But during a news show tonight, I heard the term 'corrupt' applied to this man who I spent five days with back in 2007.

All I know is that this man holds one of the most powerful positions in the world and clearly has the means and ability to side step his jury responsibilities, served as a normal citizen without complaint or pretense. I know that a scared little girl who was finally convinced to come public with her account of abuse was inches away from a decision that would have sided with her abuser, yet this man put his negotiation skills to a very noble use and justice was served. All I know is that this man and his myriad of aides could have ignored an unsolicited email from a girl in her 20s suggesting that he donate to a local cause, but he took the time to respond and opened up his pocket book.


There's no such thing as the "popular vote" in American Presidential elections, and yet the term is used frequently to refer to the total aggregate accumulated by each candidate nationwide. Some people are calling for Electoral College electors to abandon Trump because Hillary "won the popular vote", but James Taranto points out the problem with the the argument.

The Electoral College is consistent with the U.S.'s constitutional character as a union of states. We suppose we can understand why one might prefer direct nationwide election by popular vote, but the way to achieve that would be through a constitutional amendment. Good luck with that: It's unlikely the requisite 38 states would agree to defer to California (where Mrs. Clinton's margin was more than four million, meaning that Trump "won the popular vote" in the other 49 states combined.)

If we're going to create arbitrary groupings of states to support our preferred candidate, why can't everyone play?


It likely that no one really knows what "the Russians" did or intended to do. (Note: "the Russians" are not a monolith... there are many contentious subgroups within the Russian government.) It seems certain that they -- and many others -- were working to disrupt the American election, but it seems impossible to determine how much these actions contributed to the eventual result, and to what degree any specific thing was intended.

Most of the American media are "reporting" that President Obama ordered an investigation of "Russian hacking of our election," and that the intelligence community "confirms" that it happened. Yet there is not yet any evidence that Russia hacked the election or was responsible for the DNC email hacks. None.

When self-interested people and their media allies proclaim something is true, and form a chorus that drowns out any other views, I always suspect a con. It is so easy for the Left, since it controls education and the media, to sell any tale it wishes, from global warming to Michelle Obama as a glamorous fashion icon. Most people will simply fall in line because it is too much trouble and risky to dispute what is regarded as a received truth by the power elite.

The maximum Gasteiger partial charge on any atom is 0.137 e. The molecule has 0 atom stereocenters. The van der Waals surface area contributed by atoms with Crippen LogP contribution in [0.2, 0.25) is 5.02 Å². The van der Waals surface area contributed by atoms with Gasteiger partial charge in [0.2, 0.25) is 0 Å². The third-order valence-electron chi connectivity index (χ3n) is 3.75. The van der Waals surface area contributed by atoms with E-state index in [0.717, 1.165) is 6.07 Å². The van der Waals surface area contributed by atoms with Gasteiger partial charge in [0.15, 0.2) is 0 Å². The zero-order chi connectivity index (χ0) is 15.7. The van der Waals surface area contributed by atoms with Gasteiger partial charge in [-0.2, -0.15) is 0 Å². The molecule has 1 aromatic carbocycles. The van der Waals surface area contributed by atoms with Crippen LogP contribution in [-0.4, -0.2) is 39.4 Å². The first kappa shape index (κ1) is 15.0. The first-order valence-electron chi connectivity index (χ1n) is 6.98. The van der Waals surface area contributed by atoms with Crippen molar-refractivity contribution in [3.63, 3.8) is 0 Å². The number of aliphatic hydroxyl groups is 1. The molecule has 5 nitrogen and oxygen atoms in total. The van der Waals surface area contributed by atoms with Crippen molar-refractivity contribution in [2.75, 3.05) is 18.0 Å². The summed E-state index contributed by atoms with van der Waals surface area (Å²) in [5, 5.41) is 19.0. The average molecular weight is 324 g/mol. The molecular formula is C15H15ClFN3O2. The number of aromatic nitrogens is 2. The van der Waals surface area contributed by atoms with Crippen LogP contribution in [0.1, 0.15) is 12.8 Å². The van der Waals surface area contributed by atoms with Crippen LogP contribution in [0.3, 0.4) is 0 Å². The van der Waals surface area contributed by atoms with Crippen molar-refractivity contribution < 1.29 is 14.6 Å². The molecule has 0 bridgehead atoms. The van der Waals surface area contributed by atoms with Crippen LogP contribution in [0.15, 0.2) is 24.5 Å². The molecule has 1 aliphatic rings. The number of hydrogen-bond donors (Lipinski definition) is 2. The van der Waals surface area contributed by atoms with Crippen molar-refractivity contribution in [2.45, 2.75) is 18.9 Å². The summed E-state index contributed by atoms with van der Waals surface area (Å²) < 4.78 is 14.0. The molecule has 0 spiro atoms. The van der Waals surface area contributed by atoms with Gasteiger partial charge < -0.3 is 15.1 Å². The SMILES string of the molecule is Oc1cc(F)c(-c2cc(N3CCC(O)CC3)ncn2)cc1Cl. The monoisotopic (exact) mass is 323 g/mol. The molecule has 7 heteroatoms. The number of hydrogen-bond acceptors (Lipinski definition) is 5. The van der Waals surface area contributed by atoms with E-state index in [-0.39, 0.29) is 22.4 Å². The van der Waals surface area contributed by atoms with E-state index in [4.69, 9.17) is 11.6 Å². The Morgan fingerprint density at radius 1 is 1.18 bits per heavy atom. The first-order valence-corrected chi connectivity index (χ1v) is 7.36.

But the CIA's evidence and report are being kept secret, so we are expected to trust the word of anonymous sources.

The CIA has concluded in a secret assessment that Russia intervened in the 2016 election to help Donald Trump win the presidency, rather than just to undermine confidence in the U.S. electoral system, according to officials briefed on the matter.

Intelligence agencies have identified individuals with connections to the Russian government who provided WikiLeaks with thousands of hacked emails from the Democratic National Committee and others, including Hillary Clinton's campaign chairman, according to U.S. officials. Those officials described the individuals as actors known to the intelligence community and part of a wider Russian operation to boost Trump and hurt Clinton's chances.

"It is the assessment of the intelligence community that Russia's goal here was to favor one candidate over the other, to help Trump get elected," said a senior U.S. official briefed on an intelligence presentation made to U.S. senators. "That's the consensus view."

And yet... farther down in the same barely-sourced article:

The CIA presentation to senators about Russia's intentions fell short of a formal U.S. assessment produced by all 17 intelligence agencies. A senior U.S. official said there were minor disagreements among intelligence officials about the agency's assessment, in part because some questions remain unanswered.

For example, intelligence agencies do not have specific intelligence showing officials in the Kremlin "directing" the identified individuals to pass the Democratic emails to WikiLeaks, a second senior U.S. official said. Those actors, according to the official, were "one step" removed from the Russian government, rather than government employees. ...